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Viewing Diary May 2017

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Shooting Stars (1928), directed by Anthony Asquith and A.V. Bramble

As revealed by the BFI’s recent restoration, this sly meta-satire is a gem of late silent cinema. Its love triangle plot—a starlet strays from her leading man husband to a slick comedian—is pretzeled by irony and layered with visual subtext. Dizzying crane shots survey the breadth of a studio’s operations. Onscreen text limits the need for title cards. (The actress stands by a window at her lover’s flat, for example, and a marquee outside flashes the title My Man.) Films-within-the-film apply alternative tones to their love stories: slapstick, melodrama, the hokey romance of a cheap western. But Shooting Stars, wielding that triple entendre of a title, is a tragicomedy right down its bitter end. It’s like an inversion of Murnau’s Sunrise where the moral burden’s on the wandering wife, and not even movie magic can release her.

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Viewing Diary April 2017

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Bad Girls Go to Hell (1965), directed by Doris Wishman

The camera follows a fugitive housewife through a series of drab apartments. (Here’s a painting of two Siamese cats hanging on a bathroom wall; there’s a clock in the shape of an eight-pointed star.) It roams the streets of late-winter Manhattan, leavening the film’s somber sexploitation with a soupçon of documentary. Actors’ faces receive little attention. It’s camouflage for the shoddy post-synchronized sound. Voices drift, untethered from mouths, in a miasma of lounge music. “Oh, what can I do?” gasps the displaced damsel while Gigi Darlene, the actress playing her, paces in lingerie. She’s the victim in this catalog of abuses, this no-budget Life of Oharu. Trauma and tedium overshadow the film’s slivers of titillation. Its “hell” is no moralizing fantasy, but rather the here and now: a crummy couch, a beat-up fridge, any room cheap enough to shoot in.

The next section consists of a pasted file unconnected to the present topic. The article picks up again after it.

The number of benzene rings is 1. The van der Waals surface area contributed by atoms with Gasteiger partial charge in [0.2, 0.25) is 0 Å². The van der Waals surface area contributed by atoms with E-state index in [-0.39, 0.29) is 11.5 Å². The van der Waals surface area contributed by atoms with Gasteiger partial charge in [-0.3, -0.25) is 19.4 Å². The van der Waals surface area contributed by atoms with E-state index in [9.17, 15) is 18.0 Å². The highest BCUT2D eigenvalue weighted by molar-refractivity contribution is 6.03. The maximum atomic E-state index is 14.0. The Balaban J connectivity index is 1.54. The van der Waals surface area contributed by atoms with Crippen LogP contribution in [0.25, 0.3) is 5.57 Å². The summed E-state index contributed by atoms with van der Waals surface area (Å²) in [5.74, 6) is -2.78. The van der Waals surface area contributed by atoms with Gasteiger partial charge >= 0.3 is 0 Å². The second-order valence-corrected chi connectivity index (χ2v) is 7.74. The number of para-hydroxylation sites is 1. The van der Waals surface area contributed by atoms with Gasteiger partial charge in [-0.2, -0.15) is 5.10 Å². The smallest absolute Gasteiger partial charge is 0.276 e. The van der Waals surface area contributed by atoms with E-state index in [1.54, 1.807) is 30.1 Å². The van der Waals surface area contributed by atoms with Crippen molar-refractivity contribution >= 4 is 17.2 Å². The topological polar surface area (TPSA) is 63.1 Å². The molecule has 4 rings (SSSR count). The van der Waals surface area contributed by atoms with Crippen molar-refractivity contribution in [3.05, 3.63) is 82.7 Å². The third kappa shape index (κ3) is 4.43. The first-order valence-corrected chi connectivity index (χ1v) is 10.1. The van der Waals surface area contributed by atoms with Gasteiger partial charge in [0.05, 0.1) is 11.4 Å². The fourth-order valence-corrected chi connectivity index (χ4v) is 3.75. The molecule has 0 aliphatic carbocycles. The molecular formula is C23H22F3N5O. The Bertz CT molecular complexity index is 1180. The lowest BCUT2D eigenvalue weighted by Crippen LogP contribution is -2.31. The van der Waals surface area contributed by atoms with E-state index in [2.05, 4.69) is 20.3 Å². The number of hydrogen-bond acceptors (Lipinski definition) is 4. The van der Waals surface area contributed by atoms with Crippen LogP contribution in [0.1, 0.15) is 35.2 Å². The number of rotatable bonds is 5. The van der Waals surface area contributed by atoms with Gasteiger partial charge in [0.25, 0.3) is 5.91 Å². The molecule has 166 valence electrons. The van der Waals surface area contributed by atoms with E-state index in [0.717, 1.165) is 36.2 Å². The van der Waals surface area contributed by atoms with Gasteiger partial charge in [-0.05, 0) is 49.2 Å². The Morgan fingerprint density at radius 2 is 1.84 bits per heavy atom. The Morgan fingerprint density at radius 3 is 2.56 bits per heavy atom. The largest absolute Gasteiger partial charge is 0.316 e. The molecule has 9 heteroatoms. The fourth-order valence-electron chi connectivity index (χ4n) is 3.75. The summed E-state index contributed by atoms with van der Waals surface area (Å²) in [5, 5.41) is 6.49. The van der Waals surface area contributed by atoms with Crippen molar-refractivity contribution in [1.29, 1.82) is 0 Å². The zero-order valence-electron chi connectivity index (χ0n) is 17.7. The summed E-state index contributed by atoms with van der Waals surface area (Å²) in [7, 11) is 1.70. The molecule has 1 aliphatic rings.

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Viewing Diary March 2017

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The Marquise of O (1976), directed by Éric Rohmer

In static medium shots, actors share the screen with candlelit curtains, household statuary, and bowls of fruit. The camera keeps their delicate faces at arm’s length. Rohmer meticulously blocks their movements for the Academy ratio frame. Sometimes he composes whole shots within a doorway or ends them with a fade to black, swaddling the action in layers of decorum. The arcane rules of aristocracy circumscribe the widowed title character. Her destiny depends on her perceived sexual purity. When she grows visibly pregnant, her straits worsen, and her parents entangle her in a string of emotional gambits. Both her father (who forsakes her) and a persistent suitor (her likely rapist) lay claim to her. A marquise’s body can be anyone’s but her own.